Cognitive Functional Therapy with Peter O’Sullivan — MyCuppaJo.com
I recently attended the third annual San Diego Pain Summit (I’ve been to all three!) and was fortunate to be the patient demo for Peter O’Sullivan‘s Cognitive Functional Therapy workshop. (for a review of the whole workshop, check out Diane Jacob’s post.)
Funny thing was, heading into it I thought I was going to be the wrong kind of patient because I know too much about pain science (ha! Like I know anything at all!).
But I have been having new pain in my left hip, pain that has been eerily similar to the pain I had in my right hip at the start of all this chronic pain business. It started in summer and was intermittent up until December where it became near-constant to constant. And I’d started having low back achiness across my whole low back starting in December.
But Peter didn’t start there, I just wanted to provide some context. He started with:
Tell me your story
It seems so simple yet it’s so profound. Tell me your story. THIS was the most powerful part of the entire interaction, in my opinion.
Through all of the doctors and therapists I saw over the years, not one had ever asked for my story. Sure, I’d been asked ‘tell me about your pain’ or ‘what brought you here today’ or ‘tell me about yourself’ — but as similar as they may seem they are WORLDS apart in my book.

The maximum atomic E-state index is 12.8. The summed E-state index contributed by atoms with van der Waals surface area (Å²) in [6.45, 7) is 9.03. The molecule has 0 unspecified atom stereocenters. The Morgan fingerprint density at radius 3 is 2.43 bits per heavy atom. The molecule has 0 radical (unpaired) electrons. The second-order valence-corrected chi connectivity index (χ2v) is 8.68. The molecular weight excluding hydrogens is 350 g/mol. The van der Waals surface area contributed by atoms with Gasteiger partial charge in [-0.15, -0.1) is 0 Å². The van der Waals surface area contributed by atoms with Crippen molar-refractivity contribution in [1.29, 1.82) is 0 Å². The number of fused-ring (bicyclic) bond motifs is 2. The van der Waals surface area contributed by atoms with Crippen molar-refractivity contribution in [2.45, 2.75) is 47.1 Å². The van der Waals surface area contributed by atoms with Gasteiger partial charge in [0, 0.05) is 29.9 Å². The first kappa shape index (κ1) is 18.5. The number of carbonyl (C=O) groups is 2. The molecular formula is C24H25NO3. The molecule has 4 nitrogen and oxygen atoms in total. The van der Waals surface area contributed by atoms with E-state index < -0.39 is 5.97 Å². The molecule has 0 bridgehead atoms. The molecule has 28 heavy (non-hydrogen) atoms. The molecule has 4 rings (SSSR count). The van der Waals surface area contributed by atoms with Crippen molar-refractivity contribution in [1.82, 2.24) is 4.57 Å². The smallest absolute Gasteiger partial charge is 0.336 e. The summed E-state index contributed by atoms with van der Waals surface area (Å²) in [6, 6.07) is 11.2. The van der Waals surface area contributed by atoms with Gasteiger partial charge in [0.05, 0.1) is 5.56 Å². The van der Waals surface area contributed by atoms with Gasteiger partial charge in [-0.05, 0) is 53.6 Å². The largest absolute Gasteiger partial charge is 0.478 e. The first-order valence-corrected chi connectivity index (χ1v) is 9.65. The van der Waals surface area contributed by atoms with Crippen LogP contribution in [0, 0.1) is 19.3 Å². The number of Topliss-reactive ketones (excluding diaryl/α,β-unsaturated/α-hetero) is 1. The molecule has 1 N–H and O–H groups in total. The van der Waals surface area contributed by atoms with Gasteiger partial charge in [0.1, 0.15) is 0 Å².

We are the story we tell ourselves, after all.
Such an opening allows us to tell what is most salient for us at that moment in time. It might be what we value most, our beliefs about our pain, or what our worries are.
That simple question can tap into our identity and self-worth, our hopes and our fears. It taps into what’s most important to us right now.
Being able to tell our story not only lets the practitioner know who we are, it lets us know who we are. It lets us tell the story of our very selves
What was my story?
I went right back to being a firefighter, to the seemingly inconsequential tweak in my right hip stepping off the fire engine. To the uncertainty and confusion and worsening pain.
To not being able to sit (with no good explanation) for over two years. To the dark years that followed, my withdrawal from the world and eventual medical retirement.
I was fiercely defensive of my strength and ability, out to prove myself (yet again) that I’m worthy, strong, capable…whether to Peter, to the audience or to myself I don’t know.
It was emotional. Any time I go back there it is. As far as I’ve come, I also lost a lot to pain. My career, my identity, some relationships, a couple years worth of living.
Motivational interviewing and reflective listening
Peter listened with such interest and attention to my every word, despite being in a large well-lit room in front of 60 some folks, that it surprised me. He didn’t interrupt me. He offered assurances and asked gentle, guided questions. I felt heard and validated, believed and cared for.
(To clue you in to how meaningful this is to me, just typing those words has me in tears yet again.)
He gently guided me with questions and reflected my story back to me and how he understood it. There were tears, but plenty of laughter, too. I felt known. All of me. My vulnerabilities and my strengths (of which I think vulnerability is one!).